BEIJING — China’s national legislature expelled 45 deputies representing the northeastern province of Liaoning over allegations of electoral fraud on Tuesday, in the latest effort to root out corruption and the buying of offices within the country’s authoritarian one-party system.

No details were given of the action taken at an extraordinary session of the National People’s Congress Standing Committee, which normally meets bimonthly.

The move followed an announcement last week that the former vice head of the Liaoning provincial legislature was under investigation on suspicion of taking bribes and committing other illegal acts related to elections.

The state prosecutor announced Thursday that it had taken legal action against the official, Zheng Yuzhuo, who will likely face formal charges and a trial. The province’s former Communist Party chief, Wang Min, was also taken into custody in August and expelled from the party on suspicion of having taken bribes.

Members of the rubberstamp national legislature are nominally elected from provincial, county and township bodies, although the process is highly opaque and exceptions are common. Although the roughly 3,000-member body only meets once a year for about two weeks, membership bestows considerable authority and access to inside information on government policies and projects.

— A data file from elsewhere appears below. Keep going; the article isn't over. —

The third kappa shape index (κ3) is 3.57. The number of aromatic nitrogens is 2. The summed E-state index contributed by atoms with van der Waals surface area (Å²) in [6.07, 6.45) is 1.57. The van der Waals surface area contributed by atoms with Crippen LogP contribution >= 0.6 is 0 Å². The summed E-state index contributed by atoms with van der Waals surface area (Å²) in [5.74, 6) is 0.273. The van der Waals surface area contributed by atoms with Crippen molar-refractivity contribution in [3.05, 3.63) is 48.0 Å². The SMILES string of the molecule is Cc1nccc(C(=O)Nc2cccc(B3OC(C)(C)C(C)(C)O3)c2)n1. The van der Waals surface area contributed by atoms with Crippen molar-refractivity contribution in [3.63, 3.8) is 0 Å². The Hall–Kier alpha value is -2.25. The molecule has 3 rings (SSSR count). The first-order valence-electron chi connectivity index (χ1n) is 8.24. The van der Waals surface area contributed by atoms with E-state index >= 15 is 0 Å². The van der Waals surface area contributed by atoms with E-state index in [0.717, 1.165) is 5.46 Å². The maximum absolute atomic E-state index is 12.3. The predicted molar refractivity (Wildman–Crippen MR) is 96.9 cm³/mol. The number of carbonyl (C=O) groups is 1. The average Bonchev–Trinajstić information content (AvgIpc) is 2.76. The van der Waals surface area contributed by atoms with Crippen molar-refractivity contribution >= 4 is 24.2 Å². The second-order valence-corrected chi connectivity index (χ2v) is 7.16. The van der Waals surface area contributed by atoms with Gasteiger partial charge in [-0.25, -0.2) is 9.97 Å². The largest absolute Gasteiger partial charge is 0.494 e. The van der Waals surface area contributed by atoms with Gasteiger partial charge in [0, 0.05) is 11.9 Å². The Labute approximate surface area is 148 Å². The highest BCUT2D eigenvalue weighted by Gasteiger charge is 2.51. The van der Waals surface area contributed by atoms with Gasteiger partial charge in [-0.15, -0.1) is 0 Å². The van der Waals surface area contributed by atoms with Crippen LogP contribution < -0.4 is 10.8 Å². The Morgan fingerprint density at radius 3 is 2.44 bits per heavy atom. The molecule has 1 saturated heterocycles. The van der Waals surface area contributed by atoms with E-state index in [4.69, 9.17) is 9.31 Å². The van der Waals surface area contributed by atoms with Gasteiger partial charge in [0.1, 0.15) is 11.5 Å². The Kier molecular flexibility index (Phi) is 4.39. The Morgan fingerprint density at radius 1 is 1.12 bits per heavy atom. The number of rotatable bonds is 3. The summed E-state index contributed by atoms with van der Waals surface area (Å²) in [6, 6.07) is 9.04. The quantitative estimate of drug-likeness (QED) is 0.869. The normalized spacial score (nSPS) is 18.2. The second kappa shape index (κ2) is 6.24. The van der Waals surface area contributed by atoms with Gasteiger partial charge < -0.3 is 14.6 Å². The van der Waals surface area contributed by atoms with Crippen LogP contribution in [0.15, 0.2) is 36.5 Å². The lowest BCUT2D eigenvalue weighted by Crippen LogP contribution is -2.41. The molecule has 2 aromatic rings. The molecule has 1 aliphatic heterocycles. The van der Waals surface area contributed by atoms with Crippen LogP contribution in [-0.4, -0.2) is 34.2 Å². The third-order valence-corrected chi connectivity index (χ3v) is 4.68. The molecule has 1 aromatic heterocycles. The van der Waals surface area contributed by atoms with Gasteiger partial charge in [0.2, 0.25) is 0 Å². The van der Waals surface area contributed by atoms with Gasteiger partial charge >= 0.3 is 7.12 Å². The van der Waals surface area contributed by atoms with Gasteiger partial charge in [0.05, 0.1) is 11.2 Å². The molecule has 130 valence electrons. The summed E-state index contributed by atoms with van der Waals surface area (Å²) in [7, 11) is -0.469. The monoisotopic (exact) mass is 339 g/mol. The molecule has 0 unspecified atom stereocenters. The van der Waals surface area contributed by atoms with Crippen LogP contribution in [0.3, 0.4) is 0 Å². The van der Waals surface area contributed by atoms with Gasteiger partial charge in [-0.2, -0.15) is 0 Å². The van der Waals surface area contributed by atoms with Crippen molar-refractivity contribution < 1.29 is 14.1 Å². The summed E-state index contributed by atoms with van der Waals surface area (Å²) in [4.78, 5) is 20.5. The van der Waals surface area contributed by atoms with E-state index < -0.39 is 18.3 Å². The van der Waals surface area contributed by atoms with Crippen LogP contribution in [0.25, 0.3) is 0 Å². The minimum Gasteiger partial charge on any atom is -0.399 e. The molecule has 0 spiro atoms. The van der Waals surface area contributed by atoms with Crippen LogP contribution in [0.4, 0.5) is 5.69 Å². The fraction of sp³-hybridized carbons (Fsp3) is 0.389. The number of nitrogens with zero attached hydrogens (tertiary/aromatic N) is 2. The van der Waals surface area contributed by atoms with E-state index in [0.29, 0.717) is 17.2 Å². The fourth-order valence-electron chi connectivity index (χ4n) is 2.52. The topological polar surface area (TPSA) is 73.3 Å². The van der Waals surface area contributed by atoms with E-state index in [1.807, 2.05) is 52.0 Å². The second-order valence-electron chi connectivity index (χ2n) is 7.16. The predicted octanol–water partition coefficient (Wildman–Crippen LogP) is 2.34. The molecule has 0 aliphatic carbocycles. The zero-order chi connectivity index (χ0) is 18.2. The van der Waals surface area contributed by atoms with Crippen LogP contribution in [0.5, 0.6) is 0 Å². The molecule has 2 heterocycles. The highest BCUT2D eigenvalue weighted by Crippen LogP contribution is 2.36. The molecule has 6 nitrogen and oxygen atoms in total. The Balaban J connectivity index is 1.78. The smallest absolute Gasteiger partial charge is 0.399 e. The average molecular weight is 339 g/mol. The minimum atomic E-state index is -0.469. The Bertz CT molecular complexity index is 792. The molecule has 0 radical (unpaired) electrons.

The head of the legislature, Zhang Dejiang, pledged in 2014 to strengthen the body’s oversight of elections when speaking out against an earlier case of vote buying in the central province of Hunan.

Chinese President Xi Jinping has pursued a sweeping campaign against corruption and waste at all levels, although its effectiveness is difficult to gauge due to the lack of a free press or supervision by bodies independent of the ruling Communist Party.